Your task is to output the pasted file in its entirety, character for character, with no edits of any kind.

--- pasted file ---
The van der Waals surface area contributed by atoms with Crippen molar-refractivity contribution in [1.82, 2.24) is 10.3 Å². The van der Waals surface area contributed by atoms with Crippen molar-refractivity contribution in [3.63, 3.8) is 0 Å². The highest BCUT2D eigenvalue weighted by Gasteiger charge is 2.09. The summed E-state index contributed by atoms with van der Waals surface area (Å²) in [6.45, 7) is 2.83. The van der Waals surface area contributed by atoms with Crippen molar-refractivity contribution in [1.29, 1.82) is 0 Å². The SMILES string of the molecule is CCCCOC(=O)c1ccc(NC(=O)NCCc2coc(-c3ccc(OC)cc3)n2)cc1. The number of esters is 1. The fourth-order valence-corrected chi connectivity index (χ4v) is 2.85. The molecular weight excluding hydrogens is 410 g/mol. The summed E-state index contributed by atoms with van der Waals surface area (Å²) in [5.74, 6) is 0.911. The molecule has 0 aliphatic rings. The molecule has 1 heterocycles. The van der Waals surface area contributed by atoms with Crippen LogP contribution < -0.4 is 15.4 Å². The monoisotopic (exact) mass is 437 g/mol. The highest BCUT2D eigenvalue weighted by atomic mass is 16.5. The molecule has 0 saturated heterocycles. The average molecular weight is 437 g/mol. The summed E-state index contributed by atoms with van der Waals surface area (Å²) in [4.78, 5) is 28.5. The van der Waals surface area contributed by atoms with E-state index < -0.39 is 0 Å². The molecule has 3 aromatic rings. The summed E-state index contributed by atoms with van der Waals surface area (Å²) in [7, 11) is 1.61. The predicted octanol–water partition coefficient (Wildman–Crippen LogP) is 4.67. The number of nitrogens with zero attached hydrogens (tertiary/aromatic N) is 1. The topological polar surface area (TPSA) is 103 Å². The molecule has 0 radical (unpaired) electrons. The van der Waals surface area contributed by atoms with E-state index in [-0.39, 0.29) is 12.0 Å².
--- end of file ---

The van der Waals surface area contributed by atoms with Crippen molar-refractivity contribution in [1.82, 2.24) is 10.3 Å². The van der Waals surface area contributed by atoms with Crippen molar-refractivity contribution in [3.63, 3.8) is 0 Å². The highest BCUT2D eigenvalue weighted by Gasteiger charge is 2.09. The summed E-state index contributed by atoms with van der Waals surface area (Å²) in [6.45, 7) is 2.83. The van der Waals surface area contributed by atoms with Crippen molar-refractivity contribution in [1.29, 1.82) is 0 Å². The SMILES string of the molecule is CCCCOC(=O)c1ccc(NC(=O)NCCc2coc(-c3ccc(OC)cc3)n2)cc1. The number of esters is 1. The fourth-order valence-corrected chi connectivity index (χ4v) is 2.85. The molecular weight excluding hydrogens is 410 g/mol. The summed E-state index contributed by atoms with van der Waals surface area (Å²) in [5.74, 6) is 0.911. The molecule has 0 aliphatic rings. The molecule has 1 heterocycles. The van der Waals surface area contributed by atoms with Crippen LogP contribution < -0.4 is 15.4 Å². The monoisotopic (exact) mass is 437 g/mol. The highest BCUT2D eigenvalue weighted by atomic mass is 16.5. The molecule has 0 saturated heterocycles. The average molecular weight is 437 g/mol. The summed E-state index contributed by atoms with van der Waals surface area (Å²) in [4.78, 5) is 28.5. The van der Waals surface area contributed by atoms with E-state index < -0.39 is 0 Å². The molecule has 3 aromatic rings. The summed E-state index contributed by atoms with van der Waals surface area (Å²) in [7, 11) is 1.61. The predicted octanol–water partition coefficient (Wildman–Crippen LogP) is 4.67. The number of nitrogens with zero attached hydrogens (tertiary/aromatic N) is 1. The topological polar surface area (TPSA) is 103 Å². The molecule has 0 radical (unpaired) electrons. The van der Waals surface area contributed by atoms with E-state index in [-0.39, 0.29) is 12.0 Å².